Beginning Jan. 1, 2019, the following new rules will apply:

Work schedules: Employees will have the right to refuse to work more than two hours (down from four) a day beyond their usual hours or more than 14 hours per 24-hour period, whichever is shorter. Employees with flexible or non-continuous daily working hours will continue to have the right to refuse to work more than 12 hours per 24-hour period.

In addition, with some exceptions, employees will have the right to refuse to work if their employer does not give them at least five days’ advance notice.

Vacation: Employees will be entitled to three weeks’ vacation after three years of service instead of five years.

Differences in treatment: Employers will be prohibited from paying employees a lower wage rate, reducing their vacation time, or changing the way they calculate their vacation pay compared to other employees doing the same tasks in the same workplace solely because of the employees’ employment status, particularly that they work part-time. An exception that now applies for employees earning more than double the minimum wage rate will be eliminated.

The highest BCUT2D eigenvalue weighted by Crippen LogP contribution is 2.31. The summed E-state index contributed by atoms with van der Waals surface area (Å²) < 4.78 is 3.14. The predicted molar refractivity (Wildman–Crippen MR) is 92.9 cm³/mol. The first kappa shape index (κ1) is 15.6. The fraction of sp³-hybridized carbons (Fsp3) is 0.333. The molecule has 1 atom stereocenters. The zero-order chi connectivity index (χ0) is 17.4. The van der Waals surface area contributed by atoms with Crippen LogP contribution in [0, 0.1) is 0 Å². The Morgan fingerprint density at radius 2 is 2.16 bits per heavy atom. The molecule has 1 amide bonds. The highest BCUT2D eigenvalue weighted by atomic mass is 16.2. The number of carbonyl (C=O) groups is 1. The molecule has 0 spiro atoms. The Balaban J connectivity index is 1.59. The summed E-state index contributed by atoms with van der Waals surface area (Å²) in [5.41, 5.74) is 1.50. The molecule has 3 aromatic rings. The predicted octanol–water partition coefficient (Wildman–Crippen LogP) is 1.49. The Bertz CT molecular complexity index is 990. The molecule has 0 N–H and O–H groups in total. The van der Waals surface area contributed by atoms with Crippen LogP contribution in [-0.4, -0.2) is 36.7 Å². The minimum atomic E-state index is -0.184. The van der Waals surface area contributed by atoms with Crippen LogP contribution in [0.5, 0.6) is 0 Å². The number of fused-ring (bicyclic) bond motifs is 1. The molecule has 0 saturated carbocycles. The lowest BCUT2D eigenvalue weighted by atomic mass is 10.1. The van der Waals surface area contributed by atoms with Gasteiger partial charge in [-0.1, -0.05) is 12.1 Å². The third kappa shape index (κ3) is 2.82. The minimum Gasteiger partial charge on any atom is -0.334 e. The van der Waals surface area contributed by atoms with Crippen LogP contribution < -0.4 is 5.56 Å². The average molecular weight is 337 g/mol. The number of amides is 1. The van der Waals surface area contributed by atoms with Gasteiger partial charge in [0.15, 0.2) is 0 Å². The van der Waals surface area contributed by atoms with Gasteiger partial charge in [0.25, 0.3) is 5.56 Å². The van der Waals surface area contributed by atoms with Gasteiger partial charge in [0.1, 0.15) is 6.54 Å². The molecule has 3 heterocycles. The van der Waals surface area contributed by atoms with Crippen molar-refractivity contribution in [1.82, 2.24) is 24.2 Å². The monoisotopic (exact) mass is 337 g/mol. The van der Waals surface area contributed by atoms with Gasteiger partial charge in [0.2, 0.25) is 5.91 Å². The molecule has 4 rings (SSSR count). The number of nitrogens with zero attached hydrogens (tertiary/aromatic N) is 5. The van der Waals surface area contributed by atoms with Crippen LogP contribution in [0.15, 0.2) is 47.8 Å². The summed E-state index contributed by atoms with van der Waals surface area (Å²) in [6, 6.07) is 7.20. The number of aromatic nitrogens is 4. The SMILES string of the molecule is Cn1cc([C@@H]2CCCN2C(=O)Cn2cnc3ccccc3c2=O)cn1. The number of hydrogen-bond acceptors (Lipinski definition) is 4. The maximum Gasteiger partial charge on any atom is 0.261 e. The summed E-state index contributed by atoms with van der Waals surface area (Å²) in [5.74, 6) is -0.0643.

Leaves of absence

•Employers will have to pay employees with at least three months of service for the first two days they take off each year for the 26-week leave for sickness, accidents, organ/tissue donations, crimes, and domestic or sexual violence.

•Employers will also have to pay employees with at least three months of service for the first two days they take off each year for the 10-day family responsibility leave allowed under the act.

•Pay for the two days must be at least 1/20th of the wages the employee earned in the four full workweeks before the day off, excluding overtime pay. For commission-based employees, it will be at least 1/60th of the wages earned in the 12 full workweeks before the day off.